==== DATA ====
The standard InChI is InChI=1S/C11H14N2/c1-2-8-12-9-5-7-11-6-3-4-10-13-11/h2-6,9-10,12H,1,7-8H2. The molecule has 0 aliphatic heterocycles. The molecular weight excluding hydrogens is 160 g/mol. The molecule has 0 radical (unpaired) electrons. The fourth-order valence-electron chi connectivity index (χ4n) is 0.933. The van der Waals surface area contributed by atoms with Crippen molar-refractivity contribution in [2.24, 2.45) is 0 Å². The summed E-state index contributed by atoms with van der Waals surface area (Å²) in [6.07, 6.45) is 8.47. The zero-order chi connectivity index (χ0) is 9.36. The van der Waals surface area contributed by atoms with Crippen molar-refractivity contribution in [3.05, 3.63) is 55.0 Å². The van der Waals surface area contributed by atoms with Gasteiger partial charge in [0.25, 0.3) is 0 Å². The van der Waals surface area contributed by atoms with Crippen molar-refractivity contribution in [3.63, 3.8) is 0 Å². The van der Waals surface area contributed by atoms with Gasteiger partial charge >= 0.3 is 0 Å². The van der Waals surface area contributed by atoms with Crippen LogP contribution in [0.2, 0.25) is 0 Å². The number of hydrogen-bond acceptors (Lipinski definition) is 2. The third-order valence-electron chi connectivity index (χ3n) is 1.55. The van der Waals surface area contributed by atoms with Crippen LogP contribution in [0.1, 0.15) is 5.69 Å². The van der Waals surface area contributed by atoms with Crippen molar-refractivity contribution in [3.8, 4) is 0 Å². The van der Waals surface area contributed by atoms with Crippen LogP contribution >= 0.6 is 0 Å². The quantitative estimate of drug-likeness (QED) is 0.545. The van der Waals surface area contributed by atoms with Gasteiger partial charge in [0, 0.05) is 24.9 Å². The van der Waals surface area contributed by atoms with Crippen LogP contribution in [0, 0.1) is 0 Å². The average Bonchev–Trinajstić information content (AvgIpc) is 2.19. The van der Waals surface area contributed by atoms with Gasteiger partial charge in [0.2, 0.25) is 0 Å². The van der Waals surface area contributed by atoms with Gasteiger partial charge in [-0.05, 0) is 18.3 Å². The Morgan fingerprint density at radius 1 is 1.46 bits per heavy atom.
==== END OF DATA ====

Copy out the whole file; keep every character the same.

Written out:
The standard InChI is InChI=1S/C11H14N2/c1-2-8-12-9-5-7-11-6-3-4-10-13-11/h2-6,9-10,12H,1,7-8H2. The molecule has 0 aliphatic heterocycles. The molecular weight excluding hydrogens is 160 g/mol. The molecule has 0 radical (unpaired) electrons. The fourth-order valence-electron chi connectivity index (χ4n) is 0.933. The van der Waals surface area contributed by atoms with Crippen molar-refractivity contribution in [2.24, 2.45) is 0 Å². The summed E-state index contributed by atoms with van der Waals surface area (Å²) in [6.07, 6.45) is 8.47. The zero-order chi connectivity index (χ0) is 9.36. The van der Waals surface area contributed by atoms with Crippen molar-refractivity contribution in [3.05, 3.63) is 55.0 Å². The van der Waals surface area contributed by atoms with Gasteiger partial charge in [0.25, 0.3) is 0 Å². The van der Waals surface area contributed by atoms with Crippen molar-refractivity contribution in [3.63, 3.8) is 0 Å². The van der Waals surface area contributed by atoms with Gasteiger partial charge >= 0.3 is 0 Å². The van der Waals surface area contributed by atoms with Crippen LogP contribution in [0.2, 0.25) is 0 Å². The number of hydrogen-bond acceptors (Lipinski definition) is 2. The third-order valence-electron chi connectivity index (χ3n) is 1.55. The van der Waals surface area contributed by atoms with Crippen LogP contribution in [0.1, 0.15) is 5.69 Å². The van der Waals surface area contributed by atoms with Crippen molar-refractivity contribution in [3.8, 4) is 0 Å². The van der Waals surface area contributed by atoms with Crippen LogP contribution >= 0.6 is 0 Å². The quantitative estimate of drug-likeness (QED) is 0.545. The van der Waals surface area contributed by atoms with Gasteiger partial charge in [0, 0.05) is 24.9 Å². The van der Waals surface area contributed by atoms with Crippen LogP contribution in [0, 0.1) is 0 Å². The average Bonchev–Trinajstić information content (AvgIpc) is 2.19. The van der Waals surface area contributed by atoms with Gasteiger partial charge in [0.2, 0.25) is 0 Å². The van der Waals surface area contributed by atoms with Gasteiger partial charge in [-0.05, 0) is 18.3 Å². The Morgan fingerprint density at radius 1 is 1.46 bits per heavy atom.